The National Institutes of Health’s National Institute of Neurological Disorders and Stroke has awarded Duke Anesthesiology’s Andrea Nackley, PhD, a three-year, $1,106,152 R61/R33 IGNITE (Innovation Grants to Nurture Initial Translational Efforts) grant for her project titled, “A Novel Clinically-Relevant Mouse Model of Chronic Overlapping Pain Conditions for Screening Analgesics.”
Chronic overlapping pain conditions (COPCs) affect nearly one in every three Americans, predominantly females, and are characterized by interactions between genetic and environmental events. Approximately 66% of patients with COPCs (eg, fibromyalgia) have genetic variants that cause low activity of catechol-O-methyltransferase (COMT), an enzyme that metabolizes catecholamines. Individuals with the ‘low COMT activity’ genotype report greater pain at baseline, and enhanced pain following stressful and/or injurious events that potentiate catecholamine release from sympathetic nerves.
The objective of Nackley’s project is to develop and validate a novel mouse model of COPCs in which genetically predisposed COMT+/- mice undergo stressful and injurious events resulting in clinically-relevant behavioral and molecular phenotypes for in vivo screening of analgesic therapeutics.
During the 1.5-year R61 phase, Nackley will establish the magnitude and duration of pain at several body sites, sensitization of primary afferent nociceptors innervating those body sites, and pain-related depressive- and anxiety-like behaviors in her COPC mouse model. During the 1.5-year R33 phase, she will evaluate clinically-relevant cytokine biomarkers to determine construct validity and clinically-used analgesics to determine predictive validity of her model.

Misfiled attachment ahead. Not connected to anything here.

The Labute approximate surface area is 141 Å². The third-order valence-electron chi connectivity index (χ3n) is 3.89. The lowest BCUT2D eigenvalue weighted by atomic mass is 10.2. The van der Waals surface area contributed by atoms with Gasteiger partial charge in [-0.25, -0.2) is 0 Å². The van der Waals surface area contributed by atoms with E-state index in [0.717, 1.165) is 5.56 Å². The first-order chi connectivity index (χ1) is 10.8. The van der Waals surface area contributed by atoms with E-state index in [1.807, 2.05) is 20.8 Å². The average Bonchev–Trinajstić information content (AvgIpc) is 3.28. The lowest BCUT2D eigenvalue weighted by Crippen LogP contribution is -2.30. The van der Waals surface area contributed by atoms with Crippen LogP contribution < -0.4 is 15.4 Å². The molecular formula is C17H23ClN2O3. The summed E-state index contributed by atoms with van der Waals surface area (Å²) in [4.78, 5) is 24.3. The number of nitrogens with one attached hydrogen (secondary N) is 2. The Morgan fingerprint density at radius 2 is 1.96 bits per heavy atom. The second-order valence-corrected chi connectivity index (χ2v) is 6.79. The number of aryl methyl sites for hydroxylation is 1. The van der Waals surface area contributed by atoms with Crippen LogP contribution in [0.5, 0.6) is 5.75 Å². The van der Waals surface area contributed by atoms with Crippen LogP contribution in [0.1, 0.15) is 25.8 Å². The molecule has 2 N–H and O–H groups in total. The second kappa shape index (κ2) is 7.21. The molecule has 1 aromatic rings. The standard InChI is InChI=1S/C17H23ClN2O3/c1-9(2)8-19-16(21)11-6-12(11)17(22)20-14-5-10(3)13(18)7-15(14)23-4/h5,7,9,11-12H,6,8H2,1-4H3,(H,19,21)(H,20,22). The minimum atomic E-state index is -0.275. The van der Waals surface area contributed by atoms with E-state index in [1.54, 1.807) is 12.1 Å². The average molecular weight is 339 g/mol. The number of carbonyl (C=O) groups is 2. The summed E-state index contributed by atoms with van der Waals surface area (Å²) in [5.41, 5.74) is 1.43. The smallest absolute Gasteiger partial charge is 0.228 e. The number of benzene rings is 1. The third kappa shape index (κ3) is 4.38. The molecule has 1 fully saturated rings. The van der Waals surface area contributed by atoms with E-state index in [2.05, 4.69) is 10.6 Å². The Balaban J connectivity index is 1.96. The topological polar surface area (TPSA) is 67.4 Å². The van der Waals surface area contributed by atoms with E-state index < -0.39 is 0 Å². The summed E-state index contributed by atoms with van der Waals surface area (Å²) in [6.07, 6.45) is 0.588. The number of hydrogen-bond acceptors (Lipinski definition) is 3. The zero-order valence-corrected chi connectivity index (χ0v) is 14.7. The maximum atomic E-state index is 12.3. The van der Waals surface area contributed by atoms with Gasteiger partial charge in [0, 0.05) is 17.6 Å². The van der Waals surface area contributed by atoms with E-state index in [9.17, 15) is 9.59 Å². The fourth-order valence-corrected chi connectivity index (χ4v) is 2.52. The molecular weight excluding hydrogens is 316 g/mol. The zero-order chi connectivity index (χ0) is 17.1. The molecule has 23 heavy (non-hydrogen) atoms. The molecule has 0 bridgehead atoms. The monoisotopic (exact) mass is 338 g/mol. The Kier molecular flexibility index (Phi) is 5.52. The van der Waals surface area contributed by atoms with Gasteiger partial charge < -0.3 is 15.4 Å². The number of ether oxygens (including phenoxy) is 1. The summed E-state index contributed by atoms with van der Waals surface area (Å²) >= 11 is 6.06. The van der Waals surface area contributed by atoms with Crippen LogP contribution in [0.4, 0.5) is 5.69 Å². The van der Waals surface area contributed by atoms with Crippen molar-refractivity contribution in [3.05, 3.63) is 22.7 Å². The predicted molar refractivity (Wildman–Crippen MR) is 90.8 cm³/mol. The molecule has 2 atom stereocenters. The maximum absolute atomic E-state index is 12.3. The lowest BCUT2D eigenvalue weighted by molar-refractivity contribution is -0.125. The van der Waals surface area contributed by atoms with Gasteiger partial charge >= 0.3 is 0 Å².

Nackley’s central hypothesis is that COMT+/- mice, especially females, undergoing transient stressful and injurious events will develop chronic pain at multiple body sites and increased levels of clinically-relevant cytokine biomarkers that will be reduced by existing FDA-approved analgesics.
“I’m excited to work with my CTPM colleagues, Drs. Xin Zhang, Yaomin Wang and Andrey Bortsov on this IGNITE project. Together, we plan to develop a novel mouse model of COPCs that will have a significant impact on discovery of safe, effective analgesics with translational relevance,” says Nackley, associate professor in anesthesiology, pharmacology and cancer biology.
Nackley is a part of Duke Anesthesiology’s Center for Translational Pain Medicine (CTPM). She also serves as the director of the Translational Pain Research Laboratory.